St. Patrick’s Day, and the curse of Ireland’s dreary diversity

Serious question: Can any official state funded national event in Ireland be promoted, these days, without the presence of at least two drag queens?

At some point, over the last decade, the official Irish definition of “diversity” seems to have changed. Once, it meant what most people assume it means – that we are a country of many different people, with different backgrounds and opinions and religious beliefs, and that there is a place at the national table for everyone, regardless of those backgrounds.

Now, by contrast, diversity seems to mean only that the alternative, minority lifestyles and cultures have become the officially approved, recognised, and promoted lifestyles and cultures.

We have so many organisations – all state funded – representing minority voices that it is often hard to remember that something like 90% or more of the people on this island are straight, and white, and live relatively conventional, largely uncelebrated lives. At the other end of the spectrum, the 10% of the public who make us diverse appear to gobble up all the attention. To cite just one example, gay pride appears to have gone from pride week, to pride month, to pride year, to pride decade. If Christmas went on this long, people would understandably begin to get sick of it. In both instances, there is only so much Mariah Carey one can take.

In this context, claims that events like the St. Patrick’s Day festival announced above represents “oneness” become hard to take seriously. That launch photo above does not represent “oneness”. It represents a very narrow demographic, but one with almost untrammeled political and cultural power. The rest of us are expected to contribute to oneness by applauding with gratitude, and keeping any annoyance about it to ourselves, lest we be denounced as hated bigots.

The photograph above is instructive in another way: It shows a Government minister surrounded by the colourful, the artistic, the LGBTQ+, the representatives of minority voices. It is about as good a representation of the politics of the country in 2023 as you are likely to see. There is no place there for the representatives of farming, or faith, or the community alert, or the fishermen, or even the dreaded Tidy Towns. There is no space for the working class, or the tradesmen, or the builders.

Between the outside, and the Government, there is instead a well-heeled moat of activists in all their diversity, which is in itself about as diverse as the leaving cert class of Clongowes Wood College circa 1982. Tossing an array or rainbow colours on middle class college educated activists does not make them diverse: It makes them middle class college educated activists dressed in rainbow colours.

The only recognizable symbol of Irishness in the whole thing, you might note, is that both the Minister and the lady to her right as we look at the photo are dressed in Green. There are costumes that are recognisably Spanish or Latin American in origin. There is a Texan-style hat that would not look out of place on JR Ewing or Cliff Barnes. There is a little girl impeccably dressed in what appear to be the national colours of Colombia.

I write here often that there are two Irelands – the Ireland in which most of us live, and the Ireland of the Governing class. The differences between the two Irelands are legion, but perhaps one of the most important is their attitude to the country itself.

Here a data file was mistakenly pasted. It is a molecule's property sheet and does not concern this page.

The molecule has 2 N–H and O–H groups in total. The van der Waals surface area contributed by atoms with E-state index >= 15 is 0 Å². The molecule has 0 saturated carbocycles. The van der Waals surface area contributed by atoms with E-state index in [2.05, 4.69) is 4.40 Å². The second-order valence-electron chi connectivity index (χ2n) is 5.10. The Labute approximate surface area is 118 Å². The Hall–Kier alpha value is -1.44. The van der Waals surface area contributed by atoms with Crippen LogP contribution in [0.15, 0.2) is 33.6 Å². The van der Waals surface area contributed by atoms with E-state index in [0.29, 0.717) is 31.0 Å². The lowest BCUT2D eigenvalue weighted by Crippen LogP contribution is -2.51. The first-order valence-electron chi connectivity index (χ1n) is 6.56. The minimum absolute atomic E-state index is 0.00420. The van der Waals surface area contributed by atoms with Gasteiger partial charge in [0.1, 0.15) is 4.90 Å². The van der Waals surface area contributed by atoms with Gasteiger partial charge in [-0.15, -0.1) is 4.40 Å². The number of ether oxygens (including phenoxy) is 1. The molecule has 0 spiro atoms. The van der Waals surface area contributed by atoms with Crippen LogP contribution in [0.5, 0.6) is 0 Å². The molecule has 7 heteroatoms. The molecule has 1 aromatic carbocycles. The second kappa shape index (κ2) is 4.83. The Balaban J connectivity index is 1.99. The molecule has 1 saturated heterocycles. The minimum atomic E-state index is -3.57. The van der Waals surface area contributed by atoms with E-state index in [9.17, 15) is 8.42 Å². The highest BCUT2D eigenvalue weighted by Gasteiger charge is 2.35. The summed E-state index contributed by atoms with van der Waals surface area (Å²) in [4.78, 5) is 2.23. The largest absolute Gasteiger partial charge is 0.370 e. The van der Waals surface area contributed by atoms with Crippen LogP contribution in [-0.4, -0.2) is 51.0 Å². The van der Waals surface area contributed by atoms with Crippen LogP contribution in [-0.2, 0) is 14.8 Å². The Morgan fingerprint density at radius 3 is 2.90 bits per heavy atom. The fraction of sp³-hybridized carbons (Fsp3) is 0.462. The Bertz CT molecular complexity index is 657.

Most Irish people, it is fair to say, are deeply proud of the country’s distinctive heritage and culture. Many members of the Governing class, however, often seem more proud of the fact that Ireland accommodates other cultures. This, in itself, is not necessarily a dreadful thing, but it is certainly odd that it should be the main focus for celebration on Ireland’s national day.

To put it another way: Go to Mexico City for Dio de los Muertos, and you won’t find many fellas dressed as Saint Patrick. Spend thanksgiving in Kansas, and Leprechauns will be hard to spot.

St. Patrick’s Day 2023, by contrast, seems less – based on this launch – to be a celebration of Irishness, so much as it is a celebration of almost everything but traditional Irishness. You would not blame an ordinary Irish person who looks at this launch and feels functionally excluded from their own national day. It is inclusivity, but for the right sort of people.

There’s another point, as well, which is I think worth making: In Ireland, the constantly promoted message, culturally and politically, is that to receive the attentions and the adulation of the state and media, it is almost necessary to be different, and to be colourful, and to be worthy of celebration on foot of that difference. There is no room, in these celebrations, for the ordinary. Is it any wonder so many young people are wondering whether their gender is, in fact, the correct one? Is it any wonder so many of them profess to feelings of oppression? Joanna, after all, is just a plain, ordinary, everyday girl. But Joe, the transformed and transfigured evolution of Joanna, is a special and celebrated part of Ireland’s emergent diversity. Show a child what is valued, and they will seek it out.

I suspect, like me, many people just ignore it now. You tune it out. The constant dreary preaching and celebration and drag queens and head-dresses and dullness. You have to hand it to the Irish establishment: They are the only people on earth who can make a rainbow boring.

Share mdi-share-variant mdi-twitter mdi-facebook mdi-whatsapp mdi-telegram mdi-linkedin mdi-email mdi-printer mdi-chevron-left Prev Next mdi-chevron-right Related
Comments are closed

Do you agree with President Higgins that Irish Primary Schools "should teach sexuality in its fullest sense"?

View Results

Loading ... Loading ...